This article looks at common challenges associated with land or immovable properties. Some of the challenges end up being escalated to the courts where they are eventually resolved through lengthy processes. Some of the challenges are explained below.
Disagreements over agreements of sale
It is quite common to find buyers and sellers of land or immovable properties not agreeing on the terms and conditions of the agreement of sale or breach thereof. It is usually around breach, its rectification or cure or implications of failure to rectify or cure it. Most agreements of sale specify what is breach by either party. Examples include:
Failure by the buyer to pay the purchase price or instalments by due dates,
Failure by the seller to sign papers necessary to give effect to the transfer of title from the seller to the buyer,
Failure by property developer to complete development within agreed time-frames, as explained in detail below.
Fraudulent transactions are reported from time to time. Common ones include people trying or selling someone else’s property using fake identity documents. This calls for great care when dealing with sellers one is not familiar with. This is why it is advisable to deal with a seller through a reputable estate agent and registered conveyancer under a law firm.
Conditions to be fulfilled prior to transfer
At times there are conditions attached to a deed of transfer restricting the transfer of title.
These conditions may include the consent to be given by the local authority before the land can be transferred.
This may be done to ensure there is certain minimum development on the land before it is sold. At times there can be inordinate delays by the local authority in giving the consent.
The seller may not assist especially if the buyer has paid the purchase price direct to the seller instead of through a conveyancer. This gets worse if the local authority declines to give its consent.
Properties under development
Most properties under development do not have deeds of transfer otherwise commonly referred to as title deeds. They are held under cession. There are many challenges that can emanate from this category of properties, namely:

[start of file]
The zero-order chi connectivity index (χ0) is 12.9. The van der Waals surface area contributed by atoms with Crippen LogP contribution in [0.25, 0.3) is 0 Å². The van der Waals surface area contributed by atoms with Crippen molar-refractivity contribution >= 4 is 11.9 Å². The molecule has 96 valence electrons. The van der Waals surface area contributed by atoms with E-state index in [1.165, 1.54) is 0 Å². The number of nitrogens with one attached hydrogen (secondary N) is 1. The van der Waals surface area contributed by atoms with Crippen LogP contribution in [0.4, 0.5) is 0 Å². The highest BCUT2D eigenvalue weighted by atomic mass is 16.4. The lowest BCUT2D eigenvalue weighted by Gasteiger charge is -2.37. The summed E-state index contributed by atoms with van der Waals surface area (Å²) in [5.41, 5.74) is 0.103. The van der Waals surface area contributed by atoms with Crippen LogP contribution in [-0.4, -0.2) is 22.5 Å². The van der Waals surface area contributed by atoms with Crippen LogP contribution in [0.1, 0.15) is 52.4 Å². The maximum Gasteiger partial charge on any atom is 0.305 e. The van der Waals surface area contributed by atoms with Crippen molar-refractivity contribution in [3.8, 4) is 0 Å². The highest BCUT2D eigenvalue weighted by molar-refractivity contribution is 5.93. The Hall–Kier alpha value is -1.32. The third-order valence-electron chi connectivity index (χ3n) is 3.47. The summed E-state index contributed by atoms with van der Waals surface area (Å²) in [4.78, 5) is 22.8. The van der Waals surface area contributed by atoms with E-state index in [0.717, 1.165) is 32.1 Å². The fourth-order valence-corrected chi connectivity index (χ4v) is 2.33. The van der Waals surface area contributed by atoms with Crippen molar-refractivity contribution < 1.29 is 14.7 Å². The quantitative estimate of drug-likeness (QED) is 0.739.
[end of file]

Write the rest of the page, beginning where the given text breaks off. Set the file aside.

Double selling by the land developer,
Not developing the land in order to meet local authority requirements necessary for the issuance of the compliance certificate. In a land development a compliance certificate is usually required to effect transfer from the developer to the cession holder (the buyer).
Some developers, for example of flats or cluster homes, may sell off plan and charge a price of a completed unit yet they do not complete the construction.
It is necessary to find legal solutions to such unfortunate situations.
Disputes over boundaries
For new developments there can be disputes over boundaries. For example on farms, plots or even residential properties a neighbour may encroach onto the other’s land. It gets complicated where one neighbour has already built an immovable structure.
Division of property in the event of dissolution of marriage
Where spouses in a marriage are divorcing division or sharing of immovable properties is usually a serious issue and source of problems.
It is advisable to consultant legal practitioners on how best to safeguard properties during happy times and also how to get a fair share during dissolution.
There are many laws covering this areas and many cases decided by courts. It is important to have an appreciation of family law.
Treatment of property pursuant to inheritance
This is another area that causes many problems and even disintegration of families.
A person can die testate, i.e. having left a will, or intestate in that he / she would not have left behind a will. Where one dies testate distribution of his / her estate is normally done in terms of the valid will.
In the intestate case it is dealt with in terms of the Deceased Estates Succession Act (Chapter 6:02).
In late 2020, the Supreme Court of Zimbabwe delivered a landmark ruling in the case of Gerald Chigwada v Penelope Chigwada and Others (SC 188/20). The import of the ruling is that the law of testamentary disposition in Zimbabwe recognises the doctrine of freedom of testation and does not oblige a testator (a person who dies having made a will) to bequeath his or her property to the surviving spouse. In other words a person who is married out of community of property has the right to dispose of his or her estate by will to whomsoever he or she chooses.
The main acts cited were the Married Persons Act (Chapter 5:12), Marriage Act (Chapter 5:11), Wills Act (Chapter 6:06) and Deceased Estates Succession Act (Chapter 6:02). Again it is important to have an appreciation of family law especially how to safeguard family interests in immovable properties.
Carry out due diligence before transacting on land or immovable properties. Always consult your legal practitioner who is a conveyancer on transactions involving properties. Engage your legal practitioner to defend your interests in land or immovable property.
Disclaimer: This simplified article is for general information purposes only and does not constitute the writer’s professional advice.
Godknows Hofisi, LLB(UNISA), B.Acc(UZ), CA(Z), MBA(EBS,UK) is a legal practitioner / conveyancer with a local law firm, chartered accountant, insolvency practitioner, registered tax accountant, consultant in deal structuring, business management and tax and is an experienced director including as chairperson. He writes in his personal capacity. He can be contacted on +263 772 246 900 or firstname.lastname@example.org.